(Bloomberg) -- Elanco Animal Health Inc. narrowed its sales forecast for the year as a worsening outbreak of a deadly swine flu ravages the pork industry in Asia.The company, which was spun off last year from drugmaker Eli Lilly & Co., reined in the higher end of its revenue outlook, saying it now sees 2019 sales of $3.08 billion to $3.12 billion, compared with the $3.08 billion to $3.14 billion it had forecast in May.African swine fever has led to the slaughter of millions of animals in China as officials seek to contain the outbreak and limit the damage to the country’s pork producers. The virulent flu jumped from Africa to Europe and spread quickly in Asia. For companies like Elanco, the culling of livestock has led to lower demand for medicines and other products.“I haven’t seen something like this in my 30 years working in animal health,” said Elanco Chief Executive Officer Jeff Simmons in a telephone interview. He said that swine fever is the most significant headwind the company faces. The disease is expected to cut into Elanco’s sales by $40 million to $50 million this year, the company said.Elanco is meanwhile weighing steps to get bigger. Last week, Bloomberg reported that Elanco is attempting to reach a deal to combine with Bayer AG’s animal-health unit.Chief Financial Officer Todd Young said on a conference call that Elanco is postponing the initiation of a dividend so the company can use its cash “in the most productive way possible.”Shares of Elanco gained as much as 2.9% to $30.40 in New York on Tuesday.Street SkepticismWall Street has been skeptical about Elanco’s bid for the Bayer division. Since July 8, the day before Reuters reported that the companies were in talks, Elanco’s shares are down about 9%.While Bayer prefers a deal with Elanco, no final agreements have been reached and the talks could drag on or fall apart, people familiar with the matter told Bloomberg. Bayer may proceed with its previous plans for a broader auction process if it can’t agree on terms with Elanco by early September, one of the people said at the time.Asked repeatedly about the possible combination with Bayer on the call with investors, Simmons said Elanco is always “evaluating vectors of risk and opportunity.” He declined to comment further on the potential deal.“We believe we have the scale and the global reach that we need,” Simmons said in the telephone interview. “We’ll continue to expand and accelerate this strategy, we’ll continue to bolt-on.”Elanco’s pet businesses helped offset the sales declines in the farm unit in the most recent quarter, with disease prevention sales increasing 4% from a year earlier to $223.4 million and therapeutics sales rising 22% to $83.4 million.Second-quarter adjusted earnings were 28 cents a share, the company said in a statement, topping an average of analysts’ estimates.(Updates with comments from conference call in sixth paragraph)To contact the reporter on this story: Riley Griffin in New York at firstname.lastname@example.orgTo contact the editors responsible for this story: Drew Armstrong at email@example.com, Timothy AnnettFor more articles like this, please visit us at bloomberg.com©2019 Bloomberg L.P.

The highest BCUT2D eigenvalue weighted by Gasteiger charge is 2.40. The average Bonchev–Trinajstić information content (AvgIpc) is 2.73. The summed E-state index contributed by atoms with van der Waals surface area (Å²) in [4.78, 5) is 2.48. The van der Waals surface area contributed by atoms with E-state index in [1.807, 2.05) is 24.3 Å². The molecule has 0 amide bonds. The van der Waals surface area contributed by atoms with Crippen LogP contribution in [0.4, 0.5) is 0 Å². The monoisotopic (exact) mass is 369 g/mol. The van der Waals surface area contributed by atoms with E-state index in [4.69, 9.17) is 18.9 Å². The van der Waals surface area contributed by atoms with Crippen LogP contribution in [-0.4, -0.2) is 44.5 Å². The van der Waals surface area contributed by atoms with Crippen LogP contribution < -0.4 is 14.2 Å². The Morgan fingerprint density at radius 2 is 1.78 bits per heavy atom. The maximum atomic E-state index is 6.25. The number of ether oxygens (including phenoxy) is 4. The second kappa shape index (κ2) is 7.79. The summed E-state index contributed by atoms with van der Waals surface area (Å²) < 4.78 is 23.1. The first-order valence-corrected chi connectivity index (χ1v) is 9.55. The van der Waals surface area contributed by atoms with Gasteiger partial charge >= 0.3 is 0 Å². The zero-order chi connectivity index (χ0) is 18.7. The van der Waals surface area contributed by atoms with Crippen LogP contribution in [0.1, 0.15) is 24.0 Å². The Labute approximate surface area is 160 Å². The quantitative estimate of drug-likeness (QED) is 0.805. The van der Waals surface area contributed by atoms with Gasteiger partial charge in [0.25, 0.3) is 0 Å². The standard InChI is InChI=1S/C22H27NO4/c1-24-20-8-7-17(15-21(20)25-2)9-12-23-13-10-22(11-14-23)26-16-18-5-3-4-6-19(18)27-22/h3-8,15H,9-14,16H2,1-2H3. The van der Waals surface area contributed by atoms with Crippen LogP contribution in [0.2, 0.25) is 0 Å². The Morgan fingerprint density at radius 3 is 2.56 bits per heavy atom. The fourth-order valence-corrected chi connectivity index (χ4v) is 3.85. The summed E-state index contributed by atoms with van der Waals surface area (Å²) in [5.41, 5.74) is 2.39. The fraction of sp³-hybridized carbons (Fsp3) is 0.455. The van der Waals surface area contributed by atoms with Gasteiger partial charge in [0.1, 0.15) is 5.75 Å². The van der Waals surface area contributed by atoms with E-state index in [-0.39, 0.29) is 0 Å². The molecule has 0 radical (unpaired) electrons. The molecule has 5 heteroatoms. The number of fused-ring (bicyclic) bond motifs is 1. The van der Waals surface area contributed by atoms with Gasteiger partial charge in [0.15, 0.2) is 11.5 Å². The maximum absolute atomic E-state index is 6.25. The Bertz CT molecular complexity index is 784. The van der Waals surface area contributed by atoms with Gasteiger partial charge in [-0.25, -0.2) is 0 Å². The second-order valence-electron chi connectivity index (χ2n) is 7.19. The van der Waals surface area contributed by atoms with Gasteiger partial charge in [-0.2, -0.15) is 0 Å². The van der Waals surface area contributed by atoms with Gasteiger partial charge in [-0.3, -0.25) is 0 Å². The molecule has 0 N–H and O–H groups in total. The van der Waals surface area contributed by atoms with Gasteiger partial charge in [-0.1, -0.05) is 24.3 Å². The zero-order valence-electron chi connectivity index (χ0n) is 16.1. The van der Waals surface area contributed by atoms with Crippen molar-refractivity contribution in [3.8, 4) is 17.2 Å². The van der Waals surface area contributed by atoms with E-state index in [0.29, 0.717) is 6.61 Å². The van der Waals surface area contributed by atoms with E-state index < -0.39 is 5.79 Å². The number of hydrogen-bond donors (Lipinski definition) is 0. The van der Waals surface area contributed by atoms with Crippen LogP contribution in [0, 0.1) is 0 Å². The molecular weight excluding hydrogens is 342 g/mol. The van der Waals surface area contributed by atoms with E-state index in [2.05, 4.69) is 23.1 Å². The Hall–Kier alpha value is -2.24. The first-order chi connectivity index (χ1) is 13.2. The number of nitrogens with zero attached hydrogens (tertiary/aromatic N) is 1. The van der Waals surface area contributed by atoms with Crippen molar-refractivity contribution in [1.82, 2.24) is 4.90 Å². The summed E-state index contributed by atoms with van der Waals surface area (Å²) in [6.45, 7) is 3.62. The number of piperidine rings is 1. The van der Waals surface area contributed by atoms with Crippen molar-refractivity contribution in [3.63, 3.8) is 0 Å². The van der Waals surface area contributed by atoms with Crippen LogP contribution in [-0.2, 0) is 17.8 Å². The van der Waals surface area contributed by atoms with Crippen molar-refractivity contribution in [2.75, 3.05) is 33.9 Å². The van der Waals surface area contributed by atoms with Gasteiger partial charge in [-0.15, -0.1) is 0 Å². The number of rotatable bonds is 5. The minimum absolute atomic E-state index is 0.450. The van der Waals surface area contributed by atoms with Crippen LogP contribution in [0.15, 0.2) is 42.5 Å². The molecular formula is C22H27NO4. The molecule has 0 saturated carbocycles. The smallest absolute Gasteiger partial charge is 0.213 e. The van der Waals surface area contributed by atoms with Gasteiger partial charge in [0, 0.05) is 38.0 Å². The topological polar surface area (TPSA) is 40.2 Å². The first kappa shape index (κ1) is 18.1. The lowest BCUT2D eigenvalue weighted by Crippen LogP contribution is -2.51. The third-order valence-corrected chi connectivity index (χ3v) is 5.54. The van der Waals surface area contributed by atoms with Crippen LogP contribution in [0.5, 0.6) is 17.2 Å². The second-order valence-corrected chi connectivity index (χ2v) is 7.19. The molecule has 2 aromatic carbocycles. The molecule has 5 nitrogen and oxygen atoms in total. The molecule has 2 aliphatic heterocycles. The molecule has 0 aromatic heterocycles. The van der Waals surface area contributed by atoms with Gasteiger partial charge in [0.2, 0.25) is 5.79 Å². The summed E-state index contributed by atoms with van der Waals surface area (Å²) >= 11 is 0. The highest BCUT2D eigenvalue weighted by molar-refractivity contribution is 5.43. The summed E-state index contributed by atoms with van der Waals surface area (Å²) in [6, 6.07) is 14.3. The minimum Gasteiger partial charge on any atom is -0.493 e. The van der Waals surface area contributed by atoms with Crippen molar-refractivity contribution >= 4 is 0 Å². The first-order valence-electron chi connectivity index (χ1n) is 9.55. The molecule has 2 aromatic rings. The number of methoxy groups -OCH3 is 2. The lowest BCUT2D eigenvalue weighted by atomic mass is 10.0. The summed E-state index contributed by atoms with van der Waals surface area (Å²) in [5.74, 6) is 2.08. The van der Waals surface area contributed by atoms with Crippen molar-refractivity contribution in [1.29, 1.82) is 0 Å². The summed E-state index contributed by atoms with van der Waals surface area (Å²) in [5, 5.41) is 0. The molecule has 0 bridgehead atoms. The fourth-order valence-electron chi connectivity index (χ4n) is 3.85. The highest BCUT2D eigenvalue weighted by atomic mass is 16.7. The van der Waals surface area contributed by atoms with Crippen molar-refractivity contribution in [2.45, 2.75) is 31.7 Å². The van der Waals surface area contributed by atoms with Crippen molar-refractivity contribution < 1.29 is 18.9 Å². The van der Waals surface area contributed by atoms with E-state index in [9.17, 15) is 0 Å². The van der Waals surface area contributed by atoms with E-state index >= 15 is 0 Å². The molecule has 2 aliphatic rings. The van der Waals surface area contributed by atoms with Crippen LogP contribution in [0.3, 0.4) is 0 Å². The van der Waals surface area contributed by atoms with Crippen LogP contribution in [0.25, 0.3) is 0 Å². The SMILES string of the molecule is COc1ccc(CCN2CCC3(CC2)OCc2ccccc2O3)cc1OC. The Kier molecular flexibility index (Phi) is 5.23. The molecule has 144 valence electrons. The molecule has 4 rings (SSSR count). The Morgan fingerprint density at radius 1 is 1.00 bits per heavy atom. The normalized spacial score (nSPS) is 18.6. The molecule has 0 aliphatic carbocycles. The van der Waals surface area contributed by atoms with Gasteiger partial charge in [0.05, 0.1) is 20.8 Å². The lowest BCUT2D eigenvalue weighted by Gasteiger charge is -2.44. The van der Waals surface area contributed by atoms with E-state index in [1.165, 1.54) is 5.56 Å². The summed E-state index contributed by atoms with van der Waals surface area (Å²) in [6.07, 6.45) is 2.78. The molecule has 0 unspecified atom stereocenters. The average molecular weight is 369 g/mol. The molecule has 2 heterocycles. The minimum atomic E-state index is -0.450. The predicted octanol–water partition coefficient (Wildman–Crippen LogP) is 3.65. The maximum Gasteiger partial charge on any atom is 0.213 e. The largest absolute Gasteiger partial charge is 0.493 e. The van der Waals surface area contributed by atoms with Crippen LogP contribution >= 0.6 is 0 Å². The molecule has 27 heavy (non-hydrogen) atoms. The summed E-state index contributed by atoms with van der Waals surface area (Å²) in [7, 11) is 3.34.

As the Oct. 31 deadline for Britain to leave the European Union approaches, health professionals are warning that shortages of some medicines could worsen in Europe in the event of a no-deal Brexit. Britain's food and drink lobby warned last week that the country would experience shortages of some fresh foods if there is a disorderly no-deal Brexit.